‘If it’s not broken, don’t fix it,’ is an adage that’s often trotted out as a reason for not adopting a new idea or technology. That is undoubtedly common sense when there is no advantage to making a change, or indeed when the trouble and complexity of doing that outweighs the benefits that it will bring.
This is certainly not the case when it comes to hosted Voice over IP (VoIP) services. The advantages to be gained are utterly convincing, even for the smallest of businesses.
When assessing whether or not it is worth adopting a new product or service, business decision-makers will look at a range of factors, such as performance, quality, reliability, value and of course, the advantages that they will bring.
On the first four criteria, today’s VoIP services are easily on a par with fixed line services. For most businesses the only thing that matters with respect to voice is that it works – and of course, both fixed line and VoIP can tick that box.
Fixed line services can be lost of course – if there is a physical fault or break in the line, or a major equipment failure in an exchange. These things rarely, if ever, happen, so fixed line voice is very reliable.
A VoIP service runs across the Internet, so it’s not as dependent on any specific physical infrastructure. Although, in most cases, it will still reach a business premises via the same physical route as a fixed line analogue service – the copper wire that runs between the green junction box out on the street and the telephone socket inside the building. This will not necessarily be the case if you have an FTTP (fibre to the premises) connection, but not too many organisations have those just yet.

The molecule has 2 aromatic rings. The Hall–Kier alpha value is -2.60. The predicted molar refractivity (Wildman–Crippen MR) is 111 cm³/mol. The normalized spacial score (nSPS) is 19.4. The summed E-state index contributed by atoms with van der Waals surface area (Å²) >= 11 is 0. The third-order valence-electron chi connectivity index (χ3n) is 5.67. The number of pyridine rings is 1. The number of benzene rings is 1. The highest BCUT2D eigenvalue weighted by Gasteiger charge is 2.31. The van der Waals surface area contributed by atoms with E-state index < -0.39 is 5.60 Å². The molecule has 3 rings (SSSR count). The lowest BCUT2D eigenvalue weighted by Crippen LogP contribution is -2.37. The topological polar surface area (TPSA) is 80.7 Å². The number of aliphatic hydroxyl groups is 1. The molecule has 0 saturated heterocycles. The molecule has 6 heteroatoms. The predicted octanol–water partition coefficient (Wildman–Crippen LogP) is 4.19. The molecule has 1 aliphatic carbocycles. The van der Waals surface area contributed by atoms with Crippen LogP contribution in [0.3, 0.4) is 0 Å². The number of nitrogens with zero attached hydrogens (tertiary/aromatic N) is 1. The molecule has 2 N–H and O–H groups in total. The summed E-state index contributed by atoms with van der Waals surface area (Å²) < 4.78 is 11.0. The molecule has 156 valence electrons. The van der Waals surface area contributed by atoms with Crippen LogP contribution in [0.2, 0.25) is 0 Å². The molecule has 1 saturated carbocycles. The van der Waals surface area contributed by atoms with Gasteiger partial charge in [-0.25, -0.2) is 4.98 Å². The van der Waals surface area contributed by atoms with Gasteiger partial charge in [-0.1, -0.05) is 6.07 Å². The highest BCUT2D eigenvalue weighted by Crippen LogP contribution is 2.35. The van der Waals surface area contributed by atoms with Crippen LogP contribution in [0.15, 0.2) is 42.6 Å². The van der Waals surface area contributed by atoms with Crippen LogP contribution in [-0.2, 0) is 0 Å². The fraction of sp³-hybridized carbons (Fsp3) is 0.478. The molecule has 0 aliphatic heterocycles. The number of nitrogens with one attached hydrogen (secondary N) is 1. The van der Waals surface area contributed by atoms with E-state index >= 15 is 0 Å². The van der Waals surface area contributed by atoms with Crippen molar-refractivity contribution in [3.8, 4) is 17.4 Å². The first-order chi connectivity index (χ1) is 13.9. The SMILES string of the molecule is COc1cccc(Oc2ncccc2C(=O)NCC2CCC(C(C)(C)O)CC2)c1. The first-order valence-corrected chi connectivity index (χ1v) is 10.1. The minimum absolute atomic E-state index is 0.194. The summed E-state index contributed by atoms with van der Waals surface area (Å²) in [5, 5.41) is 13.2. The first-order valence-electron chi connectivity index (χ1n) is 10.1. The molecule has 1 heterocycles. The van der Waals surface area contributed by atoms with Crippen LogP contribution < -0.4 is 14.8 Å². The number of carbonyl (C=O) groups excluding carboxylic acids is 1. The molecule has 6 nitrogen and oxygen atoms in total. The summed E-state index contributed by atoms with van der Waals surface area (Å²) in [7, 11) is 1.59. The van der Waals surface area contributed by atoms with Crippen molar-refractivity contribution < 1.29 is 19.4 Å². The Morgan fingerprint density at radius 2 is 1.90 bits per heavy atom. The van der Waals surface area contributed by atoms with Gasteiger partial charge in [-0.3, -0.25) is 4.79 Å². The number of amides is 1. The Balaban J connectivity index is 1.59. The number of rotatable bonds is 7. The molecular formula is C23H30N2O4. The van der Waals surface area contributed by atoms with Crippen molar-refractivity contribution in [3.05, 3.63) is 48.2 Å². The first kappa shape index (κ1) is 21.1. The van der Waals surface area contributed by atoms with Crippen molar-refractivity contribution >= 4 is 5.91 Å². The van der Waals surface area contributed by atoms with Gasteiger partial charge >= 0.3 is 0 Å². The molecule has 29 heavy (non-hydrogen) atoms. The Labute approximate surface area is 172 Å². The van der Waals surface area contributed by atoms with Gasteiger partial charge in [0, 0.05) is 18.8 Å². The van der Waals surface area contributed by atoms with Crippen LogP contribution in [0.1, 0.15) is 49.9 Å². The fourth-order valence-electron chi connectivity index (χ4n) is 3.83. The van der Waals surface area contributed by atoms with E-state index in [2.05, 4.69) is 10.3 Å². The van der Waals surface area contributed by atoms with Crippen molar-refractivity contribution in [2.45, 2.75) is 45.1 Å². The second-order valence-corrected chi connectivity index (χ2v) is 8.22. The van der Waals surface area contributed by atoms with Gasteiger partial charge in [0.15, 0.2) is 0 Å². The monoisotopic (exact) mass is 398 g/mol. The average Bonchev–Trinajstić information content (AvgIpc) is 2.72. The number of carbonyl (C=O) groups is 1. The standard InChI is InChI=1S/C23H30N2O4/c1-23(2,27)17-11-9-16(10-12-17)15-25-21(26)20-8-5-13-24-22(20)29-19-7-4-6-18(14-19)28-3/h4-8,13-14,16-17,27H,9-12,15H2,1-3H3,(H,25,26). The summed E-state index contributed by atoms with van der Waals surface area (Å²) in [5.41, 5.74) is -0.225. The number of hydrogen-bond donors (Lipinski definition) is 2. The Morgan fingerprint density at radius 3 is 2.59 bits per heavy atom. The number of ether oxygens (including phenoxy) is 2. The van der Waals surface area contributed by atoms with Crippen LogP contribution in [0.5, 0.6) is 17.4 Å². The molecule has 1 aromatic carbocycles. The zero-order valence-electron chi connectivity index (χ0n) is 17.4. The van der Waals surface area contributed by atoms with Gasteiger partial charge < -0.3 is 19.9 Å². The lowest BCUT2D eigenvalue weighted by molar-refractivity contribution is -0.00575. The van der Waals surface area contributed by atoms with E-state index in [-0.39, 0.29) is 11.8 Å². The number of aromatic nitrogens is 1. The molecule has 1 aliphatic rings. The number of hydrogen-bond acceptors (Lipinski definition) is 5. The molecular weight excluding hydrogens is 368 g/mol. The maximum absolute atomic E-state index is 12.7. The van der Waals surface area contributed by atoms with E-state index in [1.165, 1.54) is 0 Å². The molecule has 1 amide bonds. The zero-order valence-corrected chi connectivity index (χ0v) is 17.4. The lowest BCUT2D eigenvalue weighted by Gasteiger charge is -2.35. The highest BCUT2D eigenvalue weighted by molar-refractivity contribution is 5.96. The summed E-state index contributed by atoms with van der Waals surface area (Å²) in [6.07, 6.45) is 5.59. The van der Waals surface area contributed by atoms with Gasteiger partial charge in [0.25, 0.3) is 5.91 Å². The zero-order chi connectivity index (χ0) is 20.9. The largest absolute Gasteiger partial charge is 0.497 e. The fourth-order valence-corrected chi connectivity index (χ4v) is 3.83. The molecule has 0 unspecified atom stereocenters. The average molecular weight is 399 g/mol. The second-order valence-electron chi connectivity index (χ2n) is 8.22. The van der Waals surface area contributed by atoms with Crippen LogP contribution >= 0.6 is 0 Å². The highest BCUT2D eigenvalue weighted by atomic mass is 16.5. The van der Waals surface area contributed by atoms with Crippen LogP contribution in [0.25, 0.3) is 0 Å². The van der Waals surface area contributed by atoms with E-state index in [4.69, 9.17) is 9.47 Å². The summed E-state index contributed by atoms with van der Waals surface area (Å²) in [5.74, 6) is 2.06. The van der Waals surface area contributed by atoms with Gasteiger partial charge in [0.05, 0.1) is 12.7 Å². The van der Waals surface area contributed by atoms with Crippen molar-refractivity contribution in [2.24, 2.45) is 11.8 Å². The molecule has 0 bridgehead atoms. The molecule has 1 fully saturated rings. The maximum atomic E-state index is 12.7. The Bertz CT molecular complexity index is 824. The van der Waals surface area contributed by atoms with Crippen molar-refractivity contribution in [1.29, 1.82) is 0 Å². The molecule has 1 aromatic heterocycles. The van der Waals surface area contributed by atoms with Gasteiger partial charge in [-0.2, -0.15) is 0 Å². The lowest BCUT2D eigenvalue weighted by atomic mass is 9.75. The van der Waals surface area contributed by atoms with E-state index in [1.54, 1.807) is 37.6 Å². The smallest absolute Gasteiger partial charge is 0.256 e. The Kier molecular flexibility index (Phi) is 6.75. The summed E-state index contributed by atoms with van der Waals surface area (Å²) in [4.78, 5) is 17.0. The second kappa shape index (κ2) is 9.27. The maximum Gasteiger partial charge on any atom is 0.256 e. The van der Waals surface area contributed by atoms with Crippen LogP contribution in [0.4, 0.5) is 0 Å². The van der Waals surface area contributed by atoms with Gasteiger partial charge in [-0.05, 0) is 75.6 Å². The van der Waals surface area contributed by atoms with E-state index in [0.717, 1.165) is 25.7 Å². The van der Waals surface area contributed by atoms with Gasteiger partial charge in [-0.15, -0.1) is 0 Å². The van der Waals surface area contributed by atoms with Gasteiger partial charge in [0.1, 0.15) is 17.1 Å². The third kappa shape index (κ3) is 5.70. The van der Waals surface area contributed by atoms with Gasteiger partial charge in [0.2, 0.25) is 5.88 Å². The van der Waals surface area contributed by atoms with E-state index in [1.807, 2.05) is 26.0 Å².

What you can get with the Internet that you can’t get with fixed lines, is a fail-over service that will cut in automatically should the IP connection disappear for some reason. This again is rare, but it can happen and contingency against that possibility can be provided very simply and inexpensively using a 4G. This will also provide back-up for data connections of course, which is very useful.
It may occur to you that, if you are using 4G as a backup for your voice services, you could just use a mobile phone to replace your VoIP service? Well, yes you could, but then you would not be on the same number, so incoming calls to the ‘switchboard’ would not come through unless redirected (which is also possible with VoIP).
But the benefits that VoIP delivers are what make it worthwhile. With hosted voice you can have many more features than a fixed line service could offer – and at a lower overall cost. You can get detailed reporting that goes down to individual callers for example.
A business VoIP service is also much more flexible; it is easy and inexpensive to add new lines and users; staff can be reached on and use the same number wherever they are located, so they can work at home or remotely as normal. The whole VoIP system can be relocated at any time – as long as you gave Internet access, you can use the voice service from anywhere. In that sense, it comes as a built-in part of a disaster recovery plan.
You can have multiple numbers in multiple locations and call costs will be much lower than with a fixed line, especially when it comes to international calls.
The benefits of VoIP are so compelling it is easy to see why many businesses are making the switch. They are doing this even though the fixed line service is not broken. In this respect, VoIP breaks the old rule – nothing needs to be ‘fixed’ as it were, but VoIP simply has much more to offer.